Is a skill worth pursuing if you know you’re never going to be amazing at it?
A friend recently came to me with this question, and at the time I gave the generic answer: As long as it makes you happy. Do what you like, don’t do what you don’t like; a binary way of dismissing the vicissitudes of life.
Obviously things aren’t that simple. Even for me, the happiness I derive from some skills comes precisely from the feeling that I’m getting better at them. For example, I love singing, and I have fun every time I sing. However, nothing beats that uplifting feeling of nailing a tricky riff, or hitting a note I was never able to hit before.
So if getting better at a skill is what makes you happy, but at the same time you know you’ll never be awesome, then is it still worth pursuing?
An unfair comparison
The biggest obstacle to feeling happy when learning a skill is when our motivation gets shattered because we compare ourselves to others.
It happens to me all the time.
I spend hours thinking up and writing articles for a tiny but lovely audience, just to then get a notification for an article trending worldwide and obsess over “Why couldn’t that be me?” Much younger writers are capable of articulating the points I want to make better than I ever could. Sometimes a friend’s first article will get ten times the reads of my most popular piece. It’s easy to list examples that feel unfair or demoralizing, opening the door for cynicism to creep in and ignite the flames of procrastination.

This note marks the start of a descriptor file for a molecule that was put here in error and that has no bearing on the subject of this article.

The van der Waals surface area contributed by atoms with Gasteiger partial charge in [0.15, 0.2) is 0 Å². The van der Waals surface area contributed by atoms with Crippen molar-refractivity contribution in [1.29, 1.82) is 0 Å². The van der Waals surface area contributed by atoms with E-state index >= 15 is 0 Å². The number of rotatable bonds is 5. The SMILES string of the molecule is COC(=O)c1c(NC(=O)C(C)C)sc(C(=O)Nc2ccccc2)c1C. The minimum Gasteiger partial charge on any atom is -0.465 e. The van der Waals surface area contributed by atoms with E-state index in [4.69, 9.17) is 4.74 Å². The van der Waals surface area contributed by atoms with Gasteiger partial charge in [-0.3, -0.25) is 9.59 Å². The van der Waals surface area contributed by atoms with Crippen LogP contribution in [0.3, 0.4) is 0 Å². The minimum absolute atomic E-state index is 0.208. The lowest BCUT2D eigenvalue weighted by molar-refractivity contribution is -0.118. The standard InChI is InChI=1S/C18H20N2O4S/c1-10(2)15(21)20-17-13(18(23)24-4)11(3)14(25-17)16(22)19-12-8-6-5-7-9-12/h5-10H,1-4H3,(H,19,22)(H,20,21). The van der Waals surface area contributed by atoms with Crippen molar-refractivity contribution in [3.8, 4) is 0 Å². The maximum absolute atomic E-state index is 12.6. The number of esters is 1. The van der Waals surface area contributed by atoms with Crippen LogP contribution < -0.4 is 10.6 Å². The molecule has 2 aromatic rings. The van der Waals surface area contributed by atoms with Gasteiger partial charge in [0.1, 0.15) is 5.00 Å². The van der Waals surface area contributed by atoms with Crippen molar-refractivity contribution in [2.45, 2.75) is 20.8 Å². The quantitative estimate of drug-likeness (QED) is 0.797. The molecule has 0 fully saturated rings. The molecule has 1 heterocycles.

On the one hand, I know these thoughts are dampening my drive. Logically, it makes sense to me. If you’re starting a new hobby as an adult, whatever you do, there will always be someone younger who can do the same thing better and faster. There will always be people who start later but skyrocket to the top, fueled either by outstanding talent or sheer luck.
On the other hand, I do have to ask myself, what if I’m just sub-par at what I do? Certain people are just bad at certain things. You don’t want to be the person who has convinced themselves they’re awesome when everyone else would beg to differ.
Giving up all shame would be one way to overcome self-doubt, but I don’t recommend it. Some people admire the guy at the karaoke bar who belts off-key at full lung capacity because he’s doing whatever he wants and doesn’t care what other people think. I think that guy’s obnoxious and should at least try to get better if he’s going to insist on imposing his cacophony on others.